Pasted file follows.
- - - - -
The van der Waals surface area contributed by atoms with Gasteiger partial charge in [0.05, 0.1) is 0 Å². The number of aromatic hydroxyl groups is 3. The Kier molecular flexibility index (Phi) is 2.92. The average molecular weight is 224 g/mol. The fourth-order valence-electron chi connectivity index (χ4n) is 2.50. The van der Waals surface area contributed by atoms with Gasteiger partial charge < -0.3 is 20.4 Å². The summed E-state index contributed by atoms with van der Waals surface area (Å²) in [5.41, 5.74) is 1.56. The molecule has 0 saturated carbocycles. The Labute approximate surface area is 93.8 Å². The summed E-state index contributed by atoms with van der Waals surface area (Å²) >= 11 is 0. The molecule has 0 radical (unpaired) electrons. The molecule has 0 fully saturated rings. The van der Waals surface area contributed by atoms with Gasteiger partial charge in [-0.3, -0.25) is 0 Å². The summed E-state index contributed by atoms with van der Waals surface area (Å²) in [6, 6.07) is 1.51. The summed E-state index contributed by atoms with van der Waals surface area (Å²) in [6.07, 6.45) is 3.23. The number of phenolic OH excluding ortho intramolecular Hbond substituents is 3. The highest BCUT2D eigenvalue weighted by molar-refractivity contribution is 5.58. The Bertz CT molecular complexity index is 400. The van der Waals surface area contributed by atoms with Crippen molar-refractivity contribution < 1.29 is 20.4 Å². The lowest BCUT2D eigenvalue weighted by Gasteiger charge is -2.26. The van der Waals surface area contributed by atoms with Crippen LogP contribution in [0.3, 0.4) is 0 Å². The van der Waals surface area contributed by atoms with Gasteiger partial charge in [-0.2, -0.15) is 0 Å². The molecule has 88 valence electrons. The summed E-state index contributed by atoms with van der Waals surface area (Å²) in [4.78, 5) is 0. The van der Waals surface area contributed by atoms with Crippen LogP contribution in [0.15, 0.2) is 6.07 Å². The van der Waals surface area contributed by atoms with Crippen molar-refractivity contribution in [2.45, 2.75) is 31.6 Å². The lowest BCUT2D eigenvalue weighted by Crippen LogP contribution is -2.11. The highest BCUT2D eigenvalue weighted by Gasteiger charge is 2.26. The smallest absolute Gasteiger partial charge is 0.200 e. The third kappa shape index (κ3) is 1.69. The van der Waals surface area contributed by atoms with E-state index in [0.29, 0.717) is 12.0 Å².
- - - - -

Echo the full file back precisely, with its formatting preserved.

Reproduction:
The van der Waals surface area contributed by atoms with Gasteiger partial charge in [0.05, 0.1) is 0 Å². The number of aromatic hydroxyl groups is 3. The Kier molecular flexibility index (Phi) is 2.92. The average molecular weight is 224 g/mol. The fourth-order valence-electron chi connectivity index (χ4n) is 2.50. The van der Waals surface area contributed by atoms with Gasteiger partial charge < -0.3 is 20.4 Å². The summed E-state index contributed by atoms with van der Waals surface area (Å²) in [5.41, 5.74) is 1.56. The molecule has 0 saturated carbocycles. The Labute approximate surface area is 93.8 Å². The summed E-state index contributed by atoms with van der Waals surface area (Å²) >= 11 is 0. The molecule has 0 radical (unpaired) electrons. The molecule has 0 fully saturated rings. The van der Waals surface area contributed by atoms with Gasteiger partial charge in [-0.3, -0.25) is 0 Å². The summed E-state index contributed by atoms with van der Waals surface area (Å²) in [6, 6.07) is 1.51. The summed E-state index contributed by atoms with van der Waals surface area (Å²) in [6.07, 6.45) is 3.23. The number of phenolic OH excluding ortho intramolecular Hbond substituents is 3. The highest BCUT2D eigenvalue weighted by molar-refractivity contribution is 5.58. The Bertz CT molecular complexity index is 400. The van der Waals surface area contributed by atoms with Crippen molar-refractivity contribution < 1.29 is 20.4 Å². The lowest BCUT2D eigenvalue weighted by Gasteiger charge is -2.26. The van der Waals surface area contributed by atoms with Crippen LogP contribution in [0.3, 0.4) is 0 Å². The van der Waals surface area contributed by atoms with Gasteiger partial charge in [-0.2, -0.15) is 0 Å². The molecule has 88 valence electrons. The summed E-state index contributed by atoms with van der Waals surface area (Å²) in [4.78, 5) is 0. The van der Waals surface area contributed by atoms with Crippen LogP contribution in [0.15, 0.2) is 6.07 Å². The van der Waals surface area contributed by atoms with Crippen molar-refractivity contribution in [2.45, 2.75) is 31.6 Å². The lowest BCUT2D eigenvalue weighted by Crippen LogP contribution is -2.11. The highest BCUT2D eigenvalue weighted by Gasteiger charge is 2.26. The smallest absolute Gasteiger partial charge is 0.200 e. The third kappa shape index (κ3) is 1.69. The van der Waals surface area contributed by atoms with E-state index in [0.29, 0.717) is 12.0 Å².